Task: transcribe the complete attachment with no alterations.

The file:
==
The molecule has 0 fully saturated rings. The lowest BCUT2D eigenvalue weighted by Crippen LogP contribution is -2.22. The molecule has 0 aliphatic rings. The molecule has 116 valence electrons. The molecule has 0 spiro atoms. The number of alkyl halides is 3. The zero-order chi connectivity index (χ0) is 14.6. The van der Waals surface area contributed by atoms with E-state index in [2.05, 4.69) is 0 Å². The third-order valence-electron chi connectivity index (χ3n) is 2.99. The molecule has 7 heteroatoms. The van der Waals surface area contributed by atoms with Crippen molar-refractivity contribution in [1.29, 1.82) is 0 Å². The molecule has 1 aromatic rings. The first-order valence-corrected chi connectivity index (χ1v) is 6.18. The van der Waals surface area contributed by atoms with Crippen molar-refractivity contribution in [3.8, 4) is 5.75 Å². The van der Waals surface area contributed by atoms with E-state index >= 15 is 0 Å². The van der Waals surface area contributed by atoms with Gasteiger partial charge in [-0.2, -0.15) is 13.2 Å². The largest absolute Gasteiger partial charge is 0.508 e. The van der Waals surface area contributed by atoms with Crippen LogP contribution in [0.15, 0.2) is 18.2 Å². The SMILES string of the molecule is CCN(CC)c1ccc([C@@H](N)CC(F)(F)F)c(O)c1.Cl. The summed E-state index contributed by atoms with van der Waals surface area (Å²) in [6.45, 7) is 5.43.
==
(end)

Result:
The molecule has 0 fully saturated rings. The lowest BCUT2D eigenvalue weighted by Crippen LogP contribution is -2.22. The molecule has 0 aliphatic rings. The molecule has 116 valence electrons. The molecule has 0 spiro atoms. The number of alkyl halides is 3. The zero-order chi connectivity index (χ0) is 14.6. The van der Waals surface area contributed by atoms with E-state index in [2.05, 4.69) is 0 Å². The third-order valence-electron chi connectivity index (χ3n) is 2.99. The molecule has 7 heteroatoms. The van der Waals surface area contributed by atoms with Crippen molar-refractivity contribution in [1.29, 1.82) is 0 Å². The molecule has 1 aromatic rings. The first-order valence-corrected chi connectivity index (χ1v) is 6.18. The van der Waals surface area contributed by atoms with Crippen molar-refractivity contribution in [3.8, 4) is 5.75 Å². The van der Waals surface area contributed by atoms with E-state index >= 15 is 0 Å². The van der Waals surface area contributed by atoms with Gasteiger partial charge in [-0.2, -0.15) is 13.2 Å². The largest absolute Gasteiger partial charge is 0.508 e. The van der Waals surface area contributed by atoms with Crippen LogP contribution in [0.15, 0.2) is 18.2 Å². The SMILES string of the molecule is CCN(CC)c1ccc([C@@H](N)CC(F)(F)F)c(O)c1.Cl. The summed E-state index contributed by atoms with van der Waals surface area (Å²) in [6.45, 7) is 5.43.